The prose carries this novel along, but one has to admit there is a slightly faded fin de siècle air about it. The Illustrious House of Ramires is a much better rooted and more ambitious work. Obviously his suggestion that the Portuguese are not experimentalists is a Portuguese joke, for the book is a novel within a novel, a comedy of the relation of the unconscious with quotidian experience. One is tricked at first into thinking one is caught up in a rhetorical tale of chivalry à la Walter Scott; then one changes one’s mind and treats its high-flown historical side as one of those Romances that addled the mind of Don Quixote; finally one recognizes-this element as an important part of psychological insight. What looks like old hat reveals its originality.

Ramires is an ineffectual and almost ruined aristocrat who is rewriting the history of his Visigothic ancestors in order to raise his own morale. It is an act of personal and political therapy. He is all for liberal reform, but joins the party of Regenerators or traditionalists whose idea is to bring back the days of Portugal’s greatness. Ramires revels in the battles, sieges, and slaughterings of his famous family and—while he is writing this vivid and bloody stuff—he is taking his mind off the humiliations of his own life. The heir of the Ramires is a dreamer. He is a muddler and his word is never to be relied on. He shuffles until finally he gets himself in the wrong. This is because he is timid and without self-confidence: he deceives a decent peasant over a contract and then, losing his self-control when the peasant protests, has him sent to prison on the pretext that the man tried to assault him. Then rage abates and he hurriedly gets the man out of prison.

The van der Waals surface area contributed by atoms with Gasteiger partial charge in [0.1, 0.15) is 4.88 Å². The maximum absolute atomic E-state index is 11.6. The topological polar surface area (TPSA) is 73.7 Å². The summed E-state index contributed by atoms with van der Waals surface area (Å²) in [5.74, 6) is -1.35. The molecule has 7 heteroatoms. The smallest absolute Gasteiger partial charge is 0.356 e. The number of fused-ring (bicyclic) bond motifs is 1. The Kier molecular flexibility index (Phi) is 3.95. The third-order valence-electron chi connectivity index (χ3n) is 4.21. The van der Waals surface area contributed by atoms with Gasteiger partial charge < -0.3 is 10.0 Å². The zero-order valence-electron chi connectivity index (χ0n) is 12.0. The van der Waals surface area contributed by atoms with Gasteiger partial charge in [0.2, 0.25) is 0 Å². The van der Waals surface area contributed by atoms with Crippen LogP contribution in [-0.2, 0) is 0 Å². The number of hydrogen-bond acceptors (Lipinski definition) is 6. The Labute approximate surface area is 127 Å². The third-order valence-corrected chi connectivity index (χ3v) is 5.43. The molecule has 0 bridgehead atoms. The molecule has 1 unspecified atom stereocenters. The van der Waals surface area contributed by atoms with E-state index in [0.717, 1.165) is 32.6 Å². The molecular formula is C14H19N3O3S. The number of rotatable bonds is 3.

Ramires has a long feud with a local philandering politician of the opposite party, because this man has jilted his sister; yet, he makes it up with the politician in order to get elected as a deputy—only to see that the politician does this only to be sure of seducing the sister. The price of political triumph is his sister’s honor and happiness. How can he live with himself after that? Trapped continually by his pusillanimity, he tries to recover by writing one more chapter of his novel of chivalry, fleeing to an ideal picture of himself. What saves him—and this is typical of the irony of Queiroz—is his liability to insensate physical rage, always misplaced. He half kills a couple of ruffians on the road by horsewhipping them and, incidentally, gives a fantastically exaggerated account of the incident; but the event and the lie give him self-confidence. He is a hero at last! He begins to behave with a comic mixture of cunning and dignity. He saves his sister, becomes famous as a novelist, long-headedly makes a rich marriage, and tells the King of Portugal that he is an upstart. Total triumph of luck, accident, pride, impulse in a helplessly devious but erratically generous character loved by everyone. Tortured by uncertainty, carried away by idealism and feeling, a curious mixture of the heroic and the shady, he has become welded into a man.